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27 November, 2020updated 30 Oct 2021 05:08

The state of play: FDI in Massachusetts

Massachusetts's wealth of medical schools and prestigious higher education institutions have formed the basis of a thriving biotech ecosystem, which continues to attract FDI.

By Lara Williams

Harvard-massachusetts-fdi-658×370.jpg” alt=”harvard-massachusetts-fdi” width=”658″ height=”370″> Being the location of centres of excellence such as Harvard University has given Massachusetts an advantage when it comes to biotech, which in turn has helped the US state to attract FDI. (Photo by Maddie Meyer/Getty Images)

The US state of Massachusetts saw a sharp increase in FDI in 2019 with a 60% rise in project numbers from the previous year. According to fDi Intelligence’s 2020 fDi Report, the state had 91 greenfield FDI projects in 2019, ranking sixth place among the states with the highest level of inward investment by project number. The steep increase of FDI in Massachusetts compares with an overall increase of FDI projects into North America of 14% in the same year.

FDI in Massachusetts’s strong biotech ecosystem in and around the cities of Boston and Cambridge provides a vital source of economic growth to the sector. Despite the short-term disruption caused by the Covid-19 crisis, the global biotechnology sector is estimated to grow by 7.8% in 2020, according to market research company Technavio. Data collected by the company estimates the biotechnology market has the potential to grow by $37.87bn during 202024.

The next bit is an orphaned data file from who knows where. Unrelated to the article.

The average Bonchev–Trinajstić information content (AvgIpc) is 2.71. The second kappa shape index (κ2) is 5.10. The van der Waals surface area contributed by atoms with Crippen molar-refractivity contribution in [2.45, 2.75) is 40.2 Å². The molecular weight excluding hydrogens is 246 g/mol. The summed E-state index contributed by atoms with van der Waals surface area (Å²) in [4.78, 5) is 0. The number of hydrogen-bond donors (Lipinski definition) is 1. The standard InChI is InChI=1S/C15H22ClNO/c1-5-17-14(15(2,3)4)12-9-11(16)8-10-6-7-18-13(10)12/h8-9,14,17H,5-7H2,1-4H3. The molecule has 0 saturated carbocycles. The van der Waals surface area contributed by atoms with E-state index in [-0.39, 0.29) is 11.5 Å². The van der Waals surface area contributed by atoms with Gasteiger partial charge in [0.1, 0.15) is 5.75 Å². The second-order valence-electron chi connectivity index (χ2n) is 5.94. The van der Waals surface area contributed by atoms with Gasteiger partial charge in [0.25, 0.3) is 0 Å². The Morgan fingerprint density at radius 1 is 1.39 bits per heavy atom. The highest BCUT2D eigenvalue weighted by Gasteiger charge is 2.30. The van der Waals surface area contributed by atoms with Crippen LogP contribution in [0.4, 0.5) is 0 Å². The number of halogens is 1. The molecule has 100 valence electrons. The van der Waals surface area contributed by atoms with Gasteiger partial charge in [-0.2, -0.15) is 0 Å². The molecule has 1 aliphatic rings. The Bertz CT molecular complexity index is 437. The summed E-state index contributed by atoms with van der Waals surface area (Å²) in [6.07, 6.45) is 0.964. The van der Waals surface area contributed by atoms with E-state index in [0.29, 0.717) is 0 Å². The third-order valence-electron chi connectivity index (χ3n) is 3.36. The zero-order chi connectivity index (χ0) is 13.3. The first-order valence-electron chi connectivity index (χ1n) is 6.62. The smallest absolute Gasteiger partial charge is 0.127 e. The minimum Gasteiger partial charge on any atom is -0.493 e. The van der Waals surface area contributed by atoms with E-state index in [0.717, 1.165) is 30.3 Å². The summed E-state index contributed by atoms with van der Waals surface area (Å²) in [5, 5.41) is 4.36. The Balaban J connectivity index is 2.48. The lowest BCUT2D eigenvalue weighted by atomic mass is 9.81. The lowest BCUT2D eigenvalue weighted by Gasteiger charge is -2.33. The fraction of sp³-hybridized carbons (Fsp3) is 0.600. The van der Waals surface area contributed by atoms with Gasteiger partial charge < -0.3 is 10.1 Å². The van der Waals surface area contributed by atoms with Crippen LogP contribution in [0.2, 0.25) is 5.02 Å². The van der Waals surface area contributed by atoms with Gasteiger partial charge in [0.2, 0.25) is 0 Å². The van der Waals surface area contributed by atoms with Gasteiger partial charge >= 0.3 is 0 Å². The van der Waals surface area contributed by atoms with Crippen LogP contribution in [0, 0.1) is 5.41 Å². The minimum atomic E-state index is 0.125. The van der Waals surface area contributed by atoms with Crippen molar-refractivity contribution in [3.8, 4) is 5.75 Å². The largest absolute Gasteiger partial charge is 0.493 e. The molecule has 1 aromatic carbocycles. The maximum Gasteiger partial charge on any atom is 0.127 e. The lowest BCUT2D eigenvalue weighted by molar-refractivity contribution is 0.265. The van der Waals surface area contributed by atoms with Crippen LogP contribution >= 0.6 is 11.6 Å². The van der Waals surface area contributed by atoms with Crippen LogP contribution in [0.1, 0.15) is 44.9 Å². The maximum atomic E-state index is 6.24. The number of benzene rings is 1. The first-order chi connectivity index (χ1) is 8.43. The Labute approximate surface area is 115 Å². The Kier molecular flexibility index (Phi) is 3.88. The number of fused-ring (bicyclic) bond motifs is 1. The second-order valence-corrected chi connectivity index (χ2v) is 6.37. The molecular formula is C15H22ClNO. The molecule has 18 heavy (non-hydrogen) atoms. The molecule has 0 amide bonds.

Massachusetts’s biotech strength brings in FDI

Massachusetts has 31 biotech and life sciences incubators and more than 430 biotech companies based in the state. The sector has the backing of state government through an agency called the Massachusetts Life Sciences Centre, which has invested or committed about $650m to date, beginning with a pledge in 2008 to invest $1bn over ten years. The state government’s commitment was renewed in June 2018 when it announced it will pursue the programme for another five years with up to $500m funding.

Massachusetts’s biotech sector emerged about 40 years ago, partly driven by a decision in the late 1970s by Cambridge City Council to allow DNA experimentation. The state was well placed to capitalise on the ruling with its 122 higher education institutions including Harvard, MIT, Massachusetts General Hospital, Dana-Farber Cancer Institute and Brigham and Women’s Hospital. The state has the US’s top National Institutes of Health (NIH)-funded hospitals, which is significant as the NIH is the largest global public funding source for biomedical research.

According to data from investment promotion agency Select USA, last updated in November 2019, the industry sectors attracting the highest levels of FDI in Massachusetts are software and IT services and biotech. The UK and France are the leading source countries in terms of inward investment with Germany a close third.

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